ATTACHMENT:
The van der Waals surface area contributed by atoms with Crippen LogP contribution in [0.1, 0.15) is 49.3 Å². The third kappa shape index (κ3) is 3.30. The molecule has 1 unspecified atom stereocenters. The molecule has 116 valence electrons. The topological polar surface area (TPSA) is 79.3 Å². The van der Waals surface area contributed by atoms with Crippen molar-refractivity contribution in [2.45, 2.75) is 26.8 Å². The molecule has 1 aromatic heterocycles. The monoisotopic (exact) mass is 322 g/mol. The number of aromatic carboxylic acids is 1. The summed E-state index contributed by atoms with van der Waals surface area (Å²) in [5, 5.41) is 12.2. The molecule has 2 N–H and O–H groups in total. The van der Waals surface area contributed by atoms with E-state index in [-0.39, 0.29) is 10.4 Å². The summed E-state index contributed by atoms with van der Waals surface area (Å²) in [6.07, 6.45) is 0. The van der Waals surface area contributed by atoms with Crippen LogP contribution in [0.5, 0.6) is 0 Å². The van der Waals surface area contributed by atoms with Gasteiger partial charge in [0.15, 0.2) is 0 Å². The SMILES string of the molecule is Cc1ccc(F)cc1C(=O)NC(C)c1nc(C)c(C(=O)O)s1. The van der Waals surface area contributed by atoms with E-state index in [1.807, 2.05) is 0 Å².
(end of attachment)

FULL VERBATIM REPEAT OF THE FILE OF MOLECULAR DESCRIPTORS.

The van der Waals surface area contributed by atoms with Crippen LogP contribution in [0.1, 0.15) is 49.3 Å². The third kappa shape index (κ3) is 3.30. The molecule has 1 unspecified atom stereocenters. The molecule has 116 valence electrons. The topological polar surface area (TPSA) is 79.3 Å². The van der Waals surface area contributed by atoms with Crippen molar-refractivity contribution in [2.45, 2.75) is 26.8 Å². The molecule has 1 aromatic heterocycles. The monoisotopic (exact) mass is 322 g/mol. The number of aromatic carboxylic acids is 1. The summed E-state index contributed by atoms with van der Waals surface area (Å²) in [5, 5.41) is 12.2. The molecule has 2 N–H and O–H groups in total. The van der Waals surface area contributed by atoms with E-state index in [-0.39, 0.29) is 10.4 Å². The summed E-state index contributed by atoms with van der Waals surface area (Å²) in [6.07, 6.45) is 0. The van der Waals surface area contributed by atoms with Crippen LogP contribution in [0.5, 0.6) is 0 Å². The van der Waals surface area contributed by atoms with Gasteiger partial charge in [0.15, 0.2) is 0 Å². The SMILES string of the molecule is Cc1ccc(F)cc1C(=O)NC(C)c1nc(C)c(C(=O)O)s1. The van der Waals surface area contributed by atoms with E-state index in [1.807, 2.05) is 0 Å².